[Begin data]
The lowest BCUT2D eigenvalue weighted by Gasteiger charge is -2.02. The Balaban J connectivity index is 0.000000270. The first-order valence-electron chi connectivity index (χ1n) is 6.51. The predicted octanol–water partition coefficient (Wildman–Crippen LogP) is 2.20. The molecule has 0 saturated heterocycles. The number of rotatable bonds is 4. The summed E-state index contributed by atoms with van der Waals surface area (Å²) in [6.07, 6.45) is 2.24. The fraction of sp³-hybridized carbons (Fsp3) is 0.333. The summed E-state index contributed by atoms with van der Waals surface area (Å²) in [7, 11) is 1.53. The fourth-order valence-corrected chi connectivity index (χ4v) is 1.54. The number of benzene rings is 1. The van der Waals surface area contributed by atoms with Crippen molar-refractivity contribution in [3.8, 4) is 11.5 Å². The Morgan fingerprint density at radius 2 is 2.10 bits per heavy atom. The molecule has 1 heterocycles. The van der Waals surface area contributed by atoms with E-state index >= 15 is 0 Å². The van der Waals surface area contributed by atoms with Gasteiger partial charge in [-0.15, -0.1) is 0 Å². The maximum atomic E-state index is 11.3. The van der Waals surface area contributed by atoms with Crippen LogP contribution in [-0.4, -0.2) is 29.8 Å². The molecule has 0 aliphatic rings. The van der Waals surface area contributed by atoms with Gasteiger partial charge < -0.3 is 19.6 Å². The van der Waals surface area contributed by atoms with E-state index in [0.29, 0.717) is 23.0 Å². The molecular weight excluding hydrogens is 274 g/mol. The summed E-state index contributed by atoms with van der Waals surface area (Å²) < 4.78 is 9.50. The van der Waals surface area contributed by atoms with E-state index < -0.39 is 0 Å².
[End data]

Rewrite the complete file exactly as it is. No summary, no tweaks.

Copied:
The lowest BCUT2D eigenvalue weighted by Gasteiger charge is -2.02. The Balaban J connectivity index is 0.000000270. The first-order valence-electron chi connectivity index (χ1n) is 6.51. The predicted octanol–water partition coefficient (Wildman–Crippen LogP) is 2.20. The molecule has 0 saturated heterocycles. The number of rotatable bonds is 4. The summed E-state index contributed by atoms with van der Waals surface area (Å²) in [6.07, 6.45) is 2.24. The fraction of sp³-hybridized carbons (Fsp3) is 0.333. The summed E-state index contributed by atoms with van der Waals surface area (Å²) in [7, 11) is 1.53. The fourth-order valence-corrected chi connectivity index (χ4v) is 1.54. The number of benzene rings is 1. The van der Waals surface area contributed by atoms with Crippen molar-refractivity contribution in [3.8, 4) is 11.5 Å². The Morgan fingerprint density at radius 2 is 2.10 bits per heavy atom. The molecule has 1 heterocycles. The van der Waals surface area contributed by atoms with E-state index >= 15 is 0 Å². The van der Waals surface area contributed by atoms with Gasteiger partial charge in [-0.15, -0.1) is 0 Å². The maximum atomic E-state index is 11.3. The van der Waals surface area contributed by atoms with Crippen LogP contribution in [-0.4, -0.2) is 29.8 Å². The molecule has 0 aliphatic rings. The van der Waals surface area contributed by atoms with Gasteiger partial charge < -0.3 is 19.6 Å². The van der Waals surface area contributed by atoms with E-state index in [0.29, 0.717) is 23.0 Å². The molecular weight excluding hydrogens is 274 g/mol. The summed E-state index contributed by atoms with van der Waals surface area (Å²) < 4.78 is 9.50. The van der Waals surface area contributed by atoms with E-state index < -0.39 is 0 Å².